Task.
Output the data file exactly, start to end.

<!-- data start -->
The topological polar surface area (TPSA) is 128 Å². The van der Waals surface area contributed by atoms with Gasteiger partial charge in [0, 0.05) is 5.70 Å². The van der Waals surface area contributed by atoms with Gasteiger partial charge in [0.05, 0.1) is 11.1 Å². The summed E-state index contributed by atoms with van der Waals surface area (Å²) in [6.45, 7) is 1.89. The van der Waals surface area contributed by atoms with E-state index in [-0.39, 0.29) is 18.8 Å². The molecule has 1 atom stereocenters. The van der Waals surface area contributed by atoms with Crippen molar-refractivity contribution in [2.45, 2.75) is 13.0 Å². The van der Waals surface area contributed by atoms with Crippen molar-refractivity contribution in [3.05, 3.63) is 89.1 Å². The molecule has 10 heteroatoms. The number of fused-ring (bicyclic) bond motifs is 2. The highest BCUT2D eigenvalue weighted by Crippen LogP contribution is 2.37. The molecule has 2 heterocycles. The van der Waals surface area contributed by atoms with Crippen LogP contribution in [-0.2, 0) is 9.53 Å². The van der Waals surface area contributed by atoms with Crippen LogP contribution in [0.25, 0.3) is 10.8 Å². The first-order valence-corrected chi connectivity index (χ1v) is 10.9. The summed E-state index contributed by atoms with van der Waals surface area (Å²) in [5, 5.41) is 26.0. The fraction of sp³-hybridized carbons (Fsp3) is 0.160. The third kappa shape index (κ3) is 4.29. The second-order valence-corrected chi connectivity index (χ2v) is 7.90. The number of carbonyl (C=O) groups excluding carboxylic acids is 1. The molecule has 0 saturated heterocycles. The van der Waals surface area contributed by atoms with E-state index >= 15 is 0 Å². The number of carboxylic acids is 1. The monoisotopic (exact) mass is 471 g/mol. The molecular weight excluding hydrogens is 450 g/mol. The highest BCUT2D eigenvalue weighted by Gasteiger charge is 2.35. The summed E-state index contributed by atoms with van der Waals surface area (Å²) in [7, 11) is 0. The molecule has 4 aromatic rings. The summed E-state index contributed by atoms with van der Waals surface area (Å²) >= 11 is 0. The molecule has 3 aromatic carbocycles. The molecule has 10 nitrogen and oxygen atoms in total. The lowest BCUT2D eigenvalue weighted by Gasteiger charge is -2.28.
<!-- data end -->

The topological polar surface area (TPSA) is 128 Å². The van der Waals surface area contributed by atoms with Gasteiger partial charge in [0, 0.05) is 5.70 Å². The van der Waals surface area contributed by atoms with Gasteiger partial charge in [0.05, 0.1) is 11.1 Å². The summed E-state index contributed by atoms with van der Waals surface area (Å²) in [6.45, 7) is 1.89. The van der Waals surface area contributed by atoms with E-state index in [-0.39, 0.29) is 18.8 Å². The molecule has 1 atom stereocenters. The van der Waals surface area contributed by atoms with Crippen molar-refractivity contribution in [2.45, 2.75) is 13.0 Å². The van der Waals surface area contributed by atoms with Crippen molar-refractivity contribution in [3.05, 3.63) is 89.1 Å². The molecule has 10 heteroatoms. The number of fused-ring (bicyclic) bond motifs is 2. The highest BCUT2D eigenvalue weighted by Crippen LogP contribution is 2.37. The molecule has 2 heterocycles. The van der Waals surface area contributed by atoms with Crippen LogP contribution in [-0.2, 0) is 9.53 Å². The van der Waals surface area contributed by atoms with Crippen LogP contribution in [0.25, 0.3) is 10.8 Å². The first-order valence-corrected chi connectivity index (χ1v) is 10.9. The summed E-state index contributed by atoms with van der Waals surface area (Å²) in [5, 5.41) is 26.0. The fraction of sp³-hybridized carbons (Fsp3) is 0.160. The third kappa shape index (κ3) is 4.29. The second-order valence-corrected chi connectivity index (χ2v) is 7.90. The number of carbonyl (C=O) groups excluding carboxylic acids is 1. The molecule has 0 saturated heterocycles. The van der Waals surface area contributed by atoms with E-state index >= 15 is 0 Å². The number of carboxylic acids is 1. The monoisotopic (exact) mass is 471 g/mol. The molecular weight excluding hydrogens is 450 g/mol. The highest BCUT2D eigenvalue weighted by Gasteiger charge is 2.35. The summed E-state index contributed by atoms with van der Waals surface area (Å²) in [7, 11) is 0. The molecule has 4 aromatic rings. The summed E-state index contributed by atoms with van der Waals surface area (Å²) >= 11 is 0. The molecule has 3 aromatic carbocycles. The molecule has 10 nitrogen and oxygen atoms in total. The lowest BCUT2D eigenvalue weighted by Gasteiger charge is -2.28.